The amicable tax agreement between Switzerland and France agreed during the pandemic, which allows cross-border workers to work from home without affecting their tax status, has been extended again, until 31 December 2022.1

Switzerland and France have extended their accord of 13 May 2020.2  This agreement allows French cross-border workers at Swiss employers in any canton to maintain their existing tax status while working from home in France.  These measures, enacted at the start of the pandemic, have been extended multiple times, but this is expected to be the final extension.  As such, the existing accord is to end on 31 December 2022, according to the French tax authorities.

Also, on a separate but related note, France, which has embarked on its new legislative agenda, has published its draft 2023 Finance Law3 which may be of interest to Swiss employers.  The agenda includes a proposal to simplify the withholding tax procedure for certain non-French employers – which we discuss, along with its implications, below.


The agreement stipulates that, in the context of the ongoing COVID-19 heath emergency and the establishment of new work patterns during this period (tele-work, remote work, etc.), frontier workers who are not eligible for the specific frontier worker regime will not suffer adverse consequences if they work from home or a remote location.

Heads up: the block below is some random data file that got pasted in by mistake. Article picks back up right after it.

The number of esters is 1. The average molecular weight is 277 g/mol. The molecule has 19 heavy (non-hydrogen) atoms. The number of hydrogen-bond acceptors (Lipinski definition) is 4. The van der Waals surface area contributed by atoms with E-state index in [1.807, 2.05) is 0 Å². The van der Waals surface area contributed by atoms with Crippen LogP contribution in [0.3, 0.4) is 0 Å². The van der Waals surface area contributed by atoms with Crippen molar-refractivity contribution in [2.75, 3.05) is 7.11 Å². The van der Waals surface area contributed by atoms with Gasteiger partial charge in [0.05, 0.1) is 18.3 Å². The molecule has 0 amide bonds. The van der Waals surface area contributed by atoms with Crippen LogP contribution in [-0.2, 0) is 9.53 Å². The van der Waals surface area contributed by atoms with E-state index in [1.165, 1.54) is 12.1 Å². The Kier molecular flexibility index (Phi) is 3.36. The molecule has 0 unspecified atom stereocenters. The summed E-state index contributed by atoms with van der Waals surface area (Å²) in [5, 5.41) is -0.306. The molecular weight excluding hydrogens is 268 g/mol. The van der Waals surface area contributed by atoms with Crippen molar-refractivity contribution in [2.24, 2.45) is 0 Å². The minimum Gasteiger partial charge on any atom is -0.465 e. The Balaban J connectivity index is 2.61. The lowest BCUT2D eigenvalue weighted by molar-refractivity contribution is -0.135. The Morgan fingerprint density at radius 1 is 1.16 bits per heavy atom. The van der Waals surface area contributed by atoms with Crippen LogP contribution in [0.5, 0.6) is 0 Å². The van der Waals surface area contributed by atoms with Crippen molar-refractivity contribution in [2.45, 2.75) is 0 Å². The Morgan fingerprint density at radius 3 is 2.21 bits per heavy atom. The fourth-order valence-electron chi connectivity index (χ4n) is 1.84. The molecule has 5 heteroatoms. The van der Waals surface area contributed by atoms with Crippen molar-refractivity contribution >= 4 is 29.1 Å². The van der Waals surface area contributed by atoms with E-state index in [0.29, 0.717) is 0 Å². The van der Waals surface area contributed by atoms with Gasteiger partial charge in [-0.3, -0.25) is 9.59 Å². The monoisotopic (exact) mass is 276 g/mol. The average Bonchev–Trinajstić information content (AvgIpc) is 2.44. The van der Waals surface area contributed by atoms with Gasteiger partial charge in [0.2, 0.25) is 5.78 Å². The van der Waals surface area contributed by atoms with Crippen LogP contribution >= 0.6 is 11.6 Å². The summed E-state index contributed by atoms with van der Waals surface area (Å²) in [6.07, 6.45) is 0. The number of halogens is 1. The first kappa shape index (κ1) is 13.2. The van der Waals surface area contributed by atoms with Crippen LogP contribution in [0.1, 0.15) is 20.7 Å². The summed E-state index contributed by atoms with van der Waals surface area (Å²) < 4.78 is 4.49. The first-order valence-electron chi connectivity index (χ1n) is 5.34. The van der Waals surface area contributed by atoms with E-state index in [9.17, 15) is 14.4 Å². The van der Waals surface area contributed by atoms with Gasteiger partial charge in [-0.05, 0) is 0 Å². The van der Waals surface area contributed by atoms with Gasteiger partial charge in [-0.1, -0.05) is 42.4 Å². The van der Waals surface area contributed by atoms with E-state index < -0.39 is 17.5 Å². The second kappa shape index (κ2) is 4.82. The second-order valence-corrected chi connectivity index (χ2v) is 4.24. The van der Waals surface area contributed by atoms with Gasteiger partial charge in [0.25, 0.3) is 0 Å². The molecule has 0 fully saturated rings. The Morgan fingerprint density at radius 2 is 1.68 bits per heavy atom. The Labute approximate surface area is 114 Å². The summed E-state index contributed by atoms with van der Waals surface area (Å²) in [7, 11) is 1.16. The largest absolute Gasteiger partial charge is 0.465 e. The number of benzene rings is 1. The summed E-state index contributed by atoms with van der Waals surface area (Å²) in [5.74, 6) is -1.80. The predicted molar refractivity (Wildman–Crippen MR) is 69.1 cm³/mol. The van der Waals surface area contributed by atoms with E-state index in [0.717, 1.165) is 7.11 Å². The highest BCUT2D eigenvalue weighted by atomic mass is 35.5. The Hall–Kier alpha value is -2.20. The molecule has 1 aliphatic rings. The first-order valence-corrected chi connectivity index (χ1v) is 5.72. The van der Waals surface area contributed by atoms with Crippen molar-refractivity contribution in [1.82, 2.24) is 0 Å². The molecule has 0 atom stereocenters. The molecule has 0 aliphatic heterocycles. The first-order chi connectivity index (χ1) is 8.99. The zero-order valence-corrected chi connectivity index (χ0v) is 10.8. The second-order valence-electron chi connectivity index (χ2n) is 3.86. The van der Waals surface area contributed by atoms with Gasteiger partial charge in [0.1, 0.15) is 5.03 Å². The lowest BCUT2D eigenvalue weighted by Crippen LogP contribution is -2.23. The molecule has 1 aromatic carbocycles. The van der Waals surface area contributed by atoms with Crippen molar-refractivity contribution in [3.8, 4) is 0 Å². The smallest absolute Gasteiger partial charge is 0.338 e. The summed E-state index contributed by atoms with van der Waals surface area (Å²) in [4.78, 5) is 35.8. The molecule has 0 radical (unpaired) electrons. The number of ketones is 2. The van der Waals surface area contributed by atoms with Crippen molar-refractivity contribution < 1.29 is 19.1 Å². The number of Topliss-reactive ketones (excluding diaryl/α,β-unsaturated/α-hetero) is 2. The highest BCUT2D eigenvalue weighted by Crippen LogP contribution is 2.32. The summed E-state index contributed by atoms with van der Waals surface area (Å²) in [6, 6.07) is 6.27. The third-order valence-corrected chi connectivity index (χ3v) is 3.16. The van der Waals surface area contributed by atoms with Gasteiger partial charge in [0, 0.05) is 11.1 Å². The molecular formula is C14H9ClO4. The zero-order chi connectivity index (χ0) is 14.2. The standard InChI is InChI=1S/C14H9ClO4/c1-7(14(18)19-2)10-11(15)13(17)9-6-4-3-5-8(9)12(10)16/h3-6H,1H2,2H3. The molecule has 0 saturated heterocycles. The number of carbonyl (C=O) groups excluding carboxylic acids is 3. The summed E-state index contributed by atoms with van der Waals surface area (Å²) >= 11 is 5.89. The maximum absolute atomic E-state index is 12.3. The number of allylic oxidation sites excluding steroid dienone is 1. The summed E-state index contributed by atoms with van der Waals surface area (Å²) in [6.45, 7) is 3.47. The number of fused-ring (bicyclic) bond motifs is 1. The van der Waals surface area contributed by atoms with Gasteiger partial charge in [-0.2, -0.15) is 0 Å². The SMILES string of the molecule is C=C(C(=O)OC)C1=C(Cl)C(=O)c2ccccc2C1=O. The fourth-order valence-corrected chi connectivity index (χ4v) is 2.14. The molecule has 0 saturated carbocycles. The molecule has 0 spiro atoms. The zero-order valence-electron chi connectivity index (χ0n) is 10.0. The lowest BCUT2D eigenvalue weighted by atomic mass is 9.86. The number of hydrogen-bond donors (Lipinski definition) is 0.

The extension of the agreement should provide some relief and comfort for affected individuals and their employers.

The proposal to simplify the withholding tax procedure for certain non-French employers is expected to simplify compliance for the employers concerned.  Where the conditions are met, foreign employers will no longer be subject to the withholding procedure.  However, employees will be subject to a system of tax pre-payments, which will need to be carefully managed in the case of assignees, particularly those for whom the employer pays the income tax via a tax equalisation policy.

Swiss-French Agreement Extended

Once the amicable agreement expires on 31 December 2022, as the law stands, if a Swiss employer were to allow a cross-border frontier worker to work from home in France, for instance one day a week (for a full-time employee), then 20 percent of the employee’s remuneration would be taxable in France.  However, this raises the question of how this obligation can be fulfilled if Swiss employers are legally constrained from withholding tax imposed by a foreign state.  (More on this below.)

That said, France and Switzerland have jointly recognised the importance of defining a new permanent taxation regulation in order to keep pace with the rapid uptick in teleworking.  The Swiss federal authorities are therefore conferring with French officials to determine whether a more practical solution exists, announcing that a timeline has been set out for this purpose.4

European Social Security

The "no-impact" policy in EU social security is extended until 30 June 2023.5  The no-impact policy prevents a change in the competent authority or social security deductions, irrespective of how much an employee’s working pattern has changed.